Have you ever thought of yourself in this way?
This is a post about something I’ve wanted to write about forever.
I’ve been working as a UX designer for nearly 5 years. I mostly worked in small teams and did UI design as needed. It was mainly in startups where I did something like this:
As I don’t have any professional education in design except for several online courses, half a year ago I began to realize, not for the first time, of course, that I needed to improve my visual skills. For years I’d been looking at cool shots on Dribble and although I believed my level was really far from theirs I thought I it was high time to start doing at least something.
My lazy challenge
When I talked to experienced designers they suggested I should create the whole design concept from the idea to the final presentation. It appeared to be taking a huge amount of time and energy as it would involve a long period of making a decision, defining the idea, then doing some research, getting deeper into the idea while implementing it in mockups, but what really demotivated me was:
- all that time was unpaid and the work could have turned out to be useless
- as a UX designer I used to spend most of the time on searching product solutions but much less on the visual part
As an alternative, I decided to draw fast replicas of the shots I liked. I was planning to do it for 45 min 6 days a week before going to bed, during the whole month and see what would happen. After a while I started skipping days and at the end of the month I found out that I had really been working 14 days. After that I decided to take a break . Here are some results:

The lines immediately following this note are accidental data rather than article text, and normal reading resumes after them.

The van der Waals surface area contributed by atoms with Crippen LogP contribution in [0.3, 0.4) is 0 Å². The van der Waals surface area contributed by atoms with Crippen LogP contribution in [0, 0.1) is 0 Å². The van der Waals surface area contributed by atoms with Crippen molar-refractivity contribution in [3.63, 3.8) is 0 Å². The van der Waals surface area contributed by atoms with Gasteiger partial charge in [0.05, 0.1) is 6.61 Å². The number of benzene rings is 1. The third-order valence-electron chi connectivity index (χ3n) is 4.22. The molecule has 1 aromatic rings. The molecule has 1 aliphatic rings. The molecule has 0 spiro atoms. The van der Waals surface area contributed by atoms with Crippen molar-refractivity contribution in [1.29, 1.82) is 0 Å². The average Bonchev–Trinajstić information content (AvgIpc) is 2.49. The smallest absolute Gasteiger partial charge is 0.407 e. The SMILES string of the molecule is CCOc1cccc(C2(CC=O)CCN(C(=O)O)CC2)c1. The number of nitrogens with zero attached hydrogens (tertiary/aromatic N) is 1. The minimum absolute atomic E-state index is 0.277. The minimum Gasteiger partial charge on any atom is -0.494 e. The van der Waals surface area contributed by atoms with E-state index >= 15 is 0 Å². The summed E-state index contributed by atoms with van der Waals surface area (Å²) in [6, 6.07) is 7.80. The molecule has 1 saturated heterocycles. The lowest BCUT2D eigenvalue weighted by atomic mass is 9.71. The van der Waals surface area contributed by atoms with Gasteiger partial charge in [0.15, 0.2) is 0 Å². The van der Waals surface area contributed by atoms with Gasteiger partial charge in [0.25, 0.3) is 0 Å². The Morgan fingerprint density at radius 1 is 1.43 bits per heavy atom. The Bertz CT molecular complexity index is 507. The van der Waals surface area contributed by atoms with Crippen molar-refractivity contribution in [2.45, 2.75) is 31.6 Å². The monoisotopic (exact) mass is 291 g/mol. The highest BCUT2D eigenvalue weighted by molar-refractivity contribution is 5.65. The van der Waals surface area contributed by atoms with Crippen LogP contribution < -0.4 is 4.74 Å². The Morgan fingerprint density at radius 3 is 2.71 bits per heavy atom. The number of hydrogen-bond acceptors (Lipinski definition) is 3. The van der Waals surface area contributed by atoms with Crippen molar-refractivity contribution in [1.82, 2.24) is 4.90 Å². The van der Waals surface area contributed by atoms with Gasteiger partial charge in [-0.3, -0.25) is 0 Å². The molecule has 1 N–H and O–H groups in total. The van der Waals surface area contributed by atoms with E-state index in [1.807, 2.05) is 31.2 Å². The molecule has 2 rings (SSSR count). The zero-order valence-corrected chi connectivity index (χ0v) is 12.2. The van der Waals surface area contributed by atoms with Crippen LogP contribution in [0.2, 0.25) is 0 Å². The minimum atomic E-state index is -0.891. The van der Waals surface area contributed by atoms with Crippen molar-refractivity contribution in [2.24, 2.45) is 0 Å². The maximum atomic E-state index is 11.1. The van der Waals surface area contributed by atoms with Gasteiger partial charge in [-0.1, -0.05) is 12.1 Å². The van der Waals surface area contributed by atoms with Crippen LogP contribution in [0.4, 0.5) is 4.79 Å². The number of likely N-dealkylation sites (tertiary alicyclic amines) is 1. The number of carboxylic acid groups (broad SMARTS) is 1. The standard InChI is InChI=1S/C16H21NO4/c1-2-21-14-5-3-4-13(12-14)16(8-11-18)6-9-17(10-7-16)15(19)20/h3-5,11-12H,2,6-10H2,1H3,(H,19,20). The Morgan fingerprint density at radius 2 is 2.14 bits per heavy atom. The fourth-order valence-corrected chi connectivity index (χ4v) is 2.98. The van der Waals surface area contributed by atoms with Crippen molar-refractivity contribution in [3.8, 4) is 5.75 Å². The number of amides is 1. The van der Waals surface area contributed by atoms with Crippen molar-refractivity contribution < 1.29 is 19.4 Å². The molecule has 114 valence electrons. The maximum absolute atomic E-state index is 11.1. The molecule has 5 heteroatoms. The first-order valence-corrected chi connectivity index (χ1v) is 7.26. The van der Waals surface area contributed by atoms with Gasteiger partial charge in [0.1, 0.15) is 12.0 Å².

During my work I found some details which I either hadn’t noticed or didn’t know about:
As a result
It was enjoyable and extremely involving. I started from the simplest shots and then moved on to more difficult ones. I have never thought it takes only one hour to make a copy of design by top 1 Design Studio on Dribble.
Sometimes I hear that copying other designers’ work is for beginners or cheaters: there are lots of designers’ accounts with stolen works. Both connotations are rather negative. However, I have often heard from different clients: “Let’s do something like…” I suppose most of the clients just want their designers to show they are able to make a copy of something the clients are impressed by, even while talking about the importance of the concept, the idea, and UX.
If you understand why one design is better than another one, you can learn how to do it. If you don’t, then begin by learning how to see the difference.
Sounds obvious, right? But at the same time quite annoying because general advice is the most difficult to follow. What I did was trying to reproduce the process of creating something to get a better understanding of the results. In most cases it was mechanical copying, but sometimes I changed and developed them when I found it possible.
Another thing I understood was that some work was easier than it appeared to be. It became clear that most of the time I didn’t have enough techniques to design my concepts in the way they should look. I felt a lack of courage to use new techniques in real projects and I spent an insane amount of time looking for workarounds.
Now I’m going to continue this practice and design isometric pictures and illustrations. If my experience can be of any use to you, stay tuned!